Rice filled heat pack with handles - FREE PATTERN

My father-in-law is impossible to buy for.  He has few wants and simple needs. And on the occasion that he does want or need something, he goes out and gets it for himself.  So when I was trying to figure out what to get him for Christmas, I was drawing a blank.  But then I remembered that his back has been hurting him, so I thought maybe a heated rice pack might be nice.  He loved it.

I made it extra long, with curved fabric handles at either end, so it would heat all the way across his back and he’d be able to use the handles to keep it placed just right.

Rice filled heat pack with handles - FREE PATTERN

After I made the one for him, I thought maybe we should have one for our own house.  It seems that everyone in my house gets weather headaches.  A little bit of heat at the back of the neck is sometimes just the thing to help ease them away.  The long pack wraps nicely around the shoulders to do just that.  Or, if you want heat around your shoulder blades, you can also hang it off the shoulder to give heat all the way down.

When I made up the second heat pack, I went ahead and created a PDF pattern.  I’m sharing that here for you, and also a tutorial showing how to make the heat pack.

Rice filled heat pack with handles - FREE PATTERN

This is a looooong rice pack.  Like, 36” tip to tip, though only 28” of that is filled the rice.  The curved sections at the end are left empty to create handles.  It takes nearly 4 ½ cups of rice to fill it, so just know that it’s going to be weighted.  Personally I think the weight feels nice across the shoulders, and really gets the heat on to my muscles nicely.

Rice filled heat pack with handles - FREE PATTERN


  • ½ yard 100% cotton fabric (MUST be 100% cotton, unless you want a fire in your microwave)
  • 4 ½ cups rice
  • Temporary fabric marking pen
  • Free pattern

There are notches marked on the pattern, but they’re really just optional when you cut out the fabric in case you want to be super duper sure that your fabric pieces match up.  The notch markings on the pattern will be used later in the tutorial when it’s time to mark the stitch lines.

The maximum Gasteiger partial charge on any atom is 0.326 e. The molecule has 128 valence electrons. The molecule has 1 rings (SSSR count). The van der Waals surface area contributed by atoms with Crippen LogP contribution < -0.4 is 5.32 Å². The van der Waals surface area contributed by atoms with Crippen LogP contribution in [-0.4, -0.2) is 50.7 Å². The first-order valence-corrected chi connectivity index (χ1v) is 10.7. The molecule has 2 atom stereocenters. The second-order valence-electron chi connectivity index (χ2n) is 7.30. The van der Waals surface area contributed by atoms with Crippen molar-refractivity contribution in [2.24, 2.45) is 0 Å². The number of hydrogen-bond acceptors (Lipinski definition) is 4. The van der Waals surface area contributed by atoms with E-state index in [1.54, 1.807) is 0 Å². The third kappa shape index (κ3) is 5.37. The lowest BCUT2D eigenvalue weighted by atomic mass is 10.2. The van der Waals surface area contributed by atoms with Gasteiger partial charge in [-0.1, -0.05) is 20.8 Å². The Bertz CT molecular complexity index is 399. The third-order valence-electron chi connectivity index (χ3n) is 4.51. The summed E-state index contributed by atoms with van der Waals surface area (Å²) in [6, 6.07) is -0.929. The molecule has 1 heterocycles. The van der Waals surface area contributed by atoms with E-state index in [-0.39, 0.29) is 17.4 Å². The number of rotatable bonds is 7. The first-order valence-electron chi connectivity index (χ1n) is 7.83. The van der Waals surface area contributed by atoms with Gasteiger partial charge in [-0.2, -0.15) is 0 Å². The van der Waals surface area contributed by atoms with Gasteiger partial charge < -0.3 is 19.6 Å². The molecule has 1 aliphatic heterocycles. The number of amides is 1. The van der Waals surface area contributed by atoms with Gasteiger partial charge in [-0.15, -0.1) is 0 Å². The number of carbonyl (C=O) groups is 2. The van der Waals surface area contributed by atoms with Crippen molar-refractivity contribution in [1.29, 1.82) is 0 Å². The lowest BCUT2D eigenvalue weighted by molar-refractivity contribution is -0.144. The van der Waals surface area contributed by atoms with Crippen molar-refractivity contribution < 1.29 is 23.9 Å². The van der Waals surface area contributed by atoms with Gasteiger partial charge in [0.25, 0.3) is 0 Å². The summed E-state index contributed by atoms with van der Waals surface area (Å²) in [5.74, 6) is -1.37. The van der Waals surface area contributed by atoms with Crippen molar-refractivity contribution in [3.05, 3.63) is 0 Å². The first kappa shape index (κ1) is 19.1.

Sewing Instructions:

  1. Pin the two fabric pieces right sides together. Sew around all edges with a ¼” seam allowance, leaving a hole open at one of the curved ends to turn it right side out and to pour in the rice.
  2. Clip curves, turn right side out, and give it a good press.
  3. Place the heat pack on top of the pattern and use the notches to mark the stitch lines with a temporary marking pen.
    Rice filled heat pack with handles - FREE PATTERN
  4. Now we will sew the dividers and fill the pack with rice.  You’ll start at the opposite end of the rice pack from where your hole is.  Sew the first line to create a handle section (with no rice inside).
  5. Use the funnel to pour 5/8 cup (1/2 cup plus 1/8 cup) rice in the hole at the top of the pack.  Make sure the rice has made its way all the way down to the bottom, right above that first line you stitched.
  6. Pin across the next stitch line to keep the rice out of the way, and stitch the next line.
    Rice filled heat pack with handles - FREE PATTERN
    Sometimes the weight of the rice can make it difficult to move the fabric under the needle.  I stacked a couple of craft boxes next to my sewing machine to create a little table to support the rice pack as I sewed.
  7. Repeat steps 5-6 until all sections are filled.   Keep the last (curved) section empty to make it a handle.
  8. Hand stitch the hole closed.  You’re done.

To heat up the rice pack, just pop it in the microwave for 1 minute.  Then, place it on your shoulders or across your back or anywhere else you need a spot of heat.


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  • Denise says:

    What a great, economical gift! And your tute makes it so easy!

  • Laura says:

    I can't find the paatern. Help!

    • anneweaver1974 says:

      Oh no! I totally forgot to upload it! THANK YOU for letting me know! I've got it there now, so hopefully you should be able to download. If it doesn't, please let me know and I'll fix it.

  • Helen says:

    Thanks for the tute!
    Just thinking...what if you only sew 2 ends and one long side of the pack, flip it to right side out, sew the dividers, then fill via the open seam and sew each pocket shut as you fill them. May be easier to manipulate under the presser foot. I'll give it a try.

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